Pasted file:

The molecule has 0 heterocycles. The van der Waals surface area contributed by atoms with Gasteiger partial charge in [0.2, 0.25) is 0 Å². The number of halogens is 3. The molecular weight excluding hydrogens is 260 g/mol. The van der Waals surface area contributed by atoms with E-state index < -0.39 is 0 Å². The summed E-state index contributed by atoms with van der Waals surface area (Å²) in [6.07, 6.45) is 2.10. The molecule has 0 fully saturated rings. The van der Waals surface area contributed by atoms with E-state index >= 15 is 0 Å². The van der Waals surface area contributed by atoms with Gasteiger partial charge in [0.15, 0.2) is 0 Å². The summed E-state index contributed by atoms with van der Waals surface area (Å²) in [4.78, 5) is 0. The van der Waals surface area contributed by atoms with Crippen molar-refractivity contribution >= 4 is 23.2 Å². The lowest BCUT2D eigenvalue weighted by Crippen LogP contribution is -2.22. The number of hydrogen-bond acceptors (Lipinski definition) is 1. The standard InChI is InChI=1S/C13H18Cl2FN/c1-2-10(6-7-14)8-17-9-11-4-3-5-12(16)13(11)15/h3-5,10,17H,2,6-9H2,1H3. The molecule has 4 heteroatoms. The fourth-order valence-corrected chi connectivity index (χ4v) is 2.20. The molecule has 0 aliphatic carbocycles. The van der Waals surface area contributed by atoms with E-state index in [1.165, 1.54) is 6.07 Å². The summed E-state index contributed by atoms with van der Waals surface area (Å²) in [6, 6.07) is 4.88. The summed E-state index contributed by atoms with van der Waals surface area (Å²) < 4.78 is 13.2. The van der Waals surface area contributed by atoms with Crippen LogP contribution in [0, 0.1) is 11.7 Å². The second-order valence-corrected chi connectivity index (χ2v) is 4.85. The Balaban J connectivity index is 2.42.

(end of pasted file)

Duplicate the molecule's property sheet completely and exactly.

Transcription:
The molecule has 0 heterocycles. The van der Waals surface area contributed by atoms with Gasteiger partial charge in [0.2, 0.25) is 0 Å². The number of halogens is 3. The molecular weight excluding hydrogens is 260 g/mol. The van der Waals surface area contributed by atoms with E-state index < -0.39 is 0 Å². The summed E-state index contributed by atoms with van der Waals surface area (Å²) in [6.07, 6.45) is 2.10. The molecule has 0 fully saturated rings. The van der Waals surface area contributed by atoms with E-state index >= 15 is 0 Å². The van der Waals surface area contributed by atoms with Gasteiger partial charge in [0.15, 0.2) is 0 Å². The summed E-state index contributed by atoms with van der Waals surface area (Å²) in [4.78, 5) is 0. The van der Waals surface area contributed by atoms with Crippen molar-refractivity contribution >= 4 is 23.2 Å². The lowest BCUT2D eigenvalue weighted by Crippen LogP contribution is -2.22. The number of hydrogen-bond acceptors (Lipinski definition) is 1. The standard InChI is InChI=1S/C13H18Cl2FN/c1-2-10(6-7-14)8-17-9-11-4-3-5-12(16)13(11)15/h3-5,10,17H,2,6-9H2,1H3. The molecule has 4 heteroatoms. The fourth-order valence-corrected chi connectivity index (χ4v) is 2.20. The molecule has 0 aliphatic carbocycles. The van der Waals surface area contributed by atoms with E-state index in [1.165, 1.54) is 6.07 Å². The summed E-state index contributed by atoms with van der Waals surface area (Å²) in [6, 6.07) is 4.88. The summed E-state index contributed by atoms with van der Waals surface area (Å²) < 4.78 is 13.2. The van der Waals surface area contributed by atoms with Crippen LogP contribution in [0, 0.1) is 11.7 Å². The second-order valence-corrected chi connectivity index (χ2v) is 4.85. The Balaban J connectivity index is 2.42.